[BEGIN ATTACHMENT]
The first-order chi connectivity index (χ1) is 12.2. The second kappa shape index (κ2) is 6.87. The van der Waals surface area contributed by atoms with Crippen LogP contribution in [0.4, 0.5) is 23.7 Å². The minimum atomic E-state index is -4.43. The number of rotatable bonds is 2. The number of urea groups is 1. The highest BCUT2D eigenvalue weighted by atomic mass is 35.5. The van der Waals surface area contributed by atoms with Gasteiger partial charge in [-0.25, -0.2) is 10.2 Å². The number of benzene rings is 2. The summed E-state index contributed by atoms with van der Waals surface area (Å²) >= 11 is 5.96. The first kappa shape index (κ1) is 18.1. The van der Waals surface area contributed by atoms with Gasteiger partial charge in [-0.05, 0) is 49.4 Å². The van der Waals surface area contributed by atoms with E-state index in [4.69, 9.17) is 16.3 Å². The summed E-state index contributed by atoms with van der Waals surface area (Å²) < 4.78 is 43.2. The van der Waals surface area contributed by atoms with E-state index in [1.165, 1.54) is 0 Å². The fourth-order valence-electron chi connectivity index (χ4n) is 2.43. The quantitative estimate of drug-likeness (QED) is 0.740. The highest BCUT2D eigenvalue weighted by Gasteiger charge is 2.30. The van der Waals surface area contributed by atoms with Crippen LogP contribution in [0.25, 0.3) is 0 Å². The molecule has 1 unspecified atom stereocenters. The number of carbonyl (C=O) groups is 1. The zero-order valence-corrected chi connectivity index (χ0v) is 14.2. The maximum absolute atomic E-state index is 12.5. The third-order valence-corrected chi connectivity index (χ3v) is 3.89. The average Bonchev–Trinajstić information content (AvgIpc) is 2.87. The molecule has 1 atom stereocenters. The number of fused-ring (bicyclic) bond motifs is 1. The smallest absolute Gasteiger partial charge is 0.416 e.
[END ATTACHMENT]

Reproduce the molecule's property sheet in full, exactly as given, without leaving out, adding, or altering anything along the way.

The first-order chi connectivity index (χ1) is 12.2. The second kappa shape index (κ2) is 6.87. The van der Waals surface area contributed by atoms with Crippen LogP contribution in [0.4, 0.5) is 23.7 Å². The minimum atomic E-state index is -4.43. The number of rotatable bonds is 2. The number of urea groups is 1. The highest BCUT2D eigenvalue weighted by atomic mass is 35.5. The van der Waals surface area contributed by atoms with Gasteiger partial charge in [-0.25, -0.2) is 10.2 Å². The number of benzene rings is 2. The summed E-state index contributed by atoms with van der Waals surface area (Å²) >= 11 is 5.96. The first kappa shape index (κ1) is 18.1. The van der Waals surface area contributed by atoms with Gasteiger partial charge in [-0.05, 0) is 49.4 Å². The van der Waals surface area contributed by atoms with E-state index in [4.69, 9.17) is 16.3 Å². The summed E-state index contributed by atoms with van der Waals surface area (Å²) < 4.78 is 43.2. The van der Waals surface area contributed by atoms with E-state index in [1.165, 1.54) is 0 Å². The fourth-order valence-electron chi connectivity index (χ4n) is 2.43. The quantitative estimate of drug-likeness (QED) is 0.740. The highest BCUT2D eigenvalue weighted by Gasteiger charge is 2.30. The van der Waals surface area contributed by atoms with Crippen LogP contribution in [0.25, 0.3) is 0 Å². The molecule has 1 unspecified atom stereocenters. The number of carbonyl (C=O) groups is 1. The zero-order valence-corrected chi connectivity index (χ0v) is 14.2. The maximum absolute atomic E-state index is 12.5. The third-order valence-corrected chi connectivity index (χ3v) is 3.89. The average Bonchev–Trinajstić information content (AvgIpc) is 2.87. The molecule has 1 atom stereocenters. The number of fused-ring (bicyclic) bond motifs is 1. The smallest absolute Gasteiger partial charge is 0.416 e.